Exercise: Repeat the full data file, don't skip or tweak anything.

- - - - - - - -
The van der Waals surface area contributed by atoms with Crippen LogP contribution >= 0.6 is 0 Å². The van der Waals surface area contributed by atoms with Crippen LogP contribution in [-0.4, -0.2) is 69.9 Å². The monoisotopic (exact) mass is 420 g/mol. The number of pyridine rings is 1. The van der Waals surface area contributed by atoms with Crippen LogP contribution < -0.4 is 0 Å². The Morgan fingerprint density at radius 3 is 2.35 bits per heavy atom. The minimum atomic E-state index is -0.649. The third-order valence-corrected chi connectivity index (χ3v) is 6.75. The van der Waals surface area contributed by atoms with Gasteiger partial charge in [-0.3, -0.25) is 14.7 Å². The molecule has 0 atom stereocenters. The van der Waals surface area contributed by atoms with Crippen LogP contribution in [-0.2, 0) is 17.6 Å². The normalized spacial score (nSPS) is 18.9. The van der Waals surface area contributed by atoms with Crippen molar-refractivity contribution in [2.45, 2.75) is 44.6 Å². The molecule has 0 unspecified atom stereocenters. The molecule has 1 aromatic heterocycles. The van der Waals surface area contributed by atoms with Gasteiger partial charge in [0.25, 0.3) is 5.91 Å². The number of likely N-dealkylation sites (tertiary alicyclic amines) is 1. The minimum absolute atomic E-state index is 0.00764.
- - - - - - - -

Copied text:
The van der Waals surface area contributed by atoms with Crippen LogP contribution >= 0.6 is 0 Å². The van der Waals surface area contributed by atoms with Crippen LogP contribution in [-0.4, -0.2) is 69.9 Å². The monoisotopic (exact) mass is 420 g/mol. The number of pyridine rings is 1. The van der Waals surface area contributed by atoms with Crippen LogP contribution < -0.4 is 0 Å². The Morgan fingerprint density at radius 3 is 2.35 bits per heavy atom. The minimum atomic E-state index is -0.649. The third-order valence-corrected chi connectivity index (χ3v) is 6.75. The van der Waals surface area contributed by atoms with Gasteiger partial charge in [-0.3, -0.25) is 14.7 Å². The molecule has 0 atom stereocenters. The van der Waals surface area contributed by atoms with Crippen LogP contribution in [-0.2, 0) is 17.6 Å². The normalized spacial score (nSPS) is 18.9. The van der Waals surface area contributed by atoms with Crippen molar-refractivity contribution in [2.45, 2.75) is 44.6 Å². The molecule has 0 unspecified atom stereocenters. The molecule has 1 aromatic heterocycles. The van der Waals surface area contributed by atoms with Gasteiger partial charge in [0.25, 0.3) is 5.91 Å². The number of likely N-dealkylation sites (tertiary alicyclic amines) is 1. The minimum absolute atomic E-state index is 0.00764.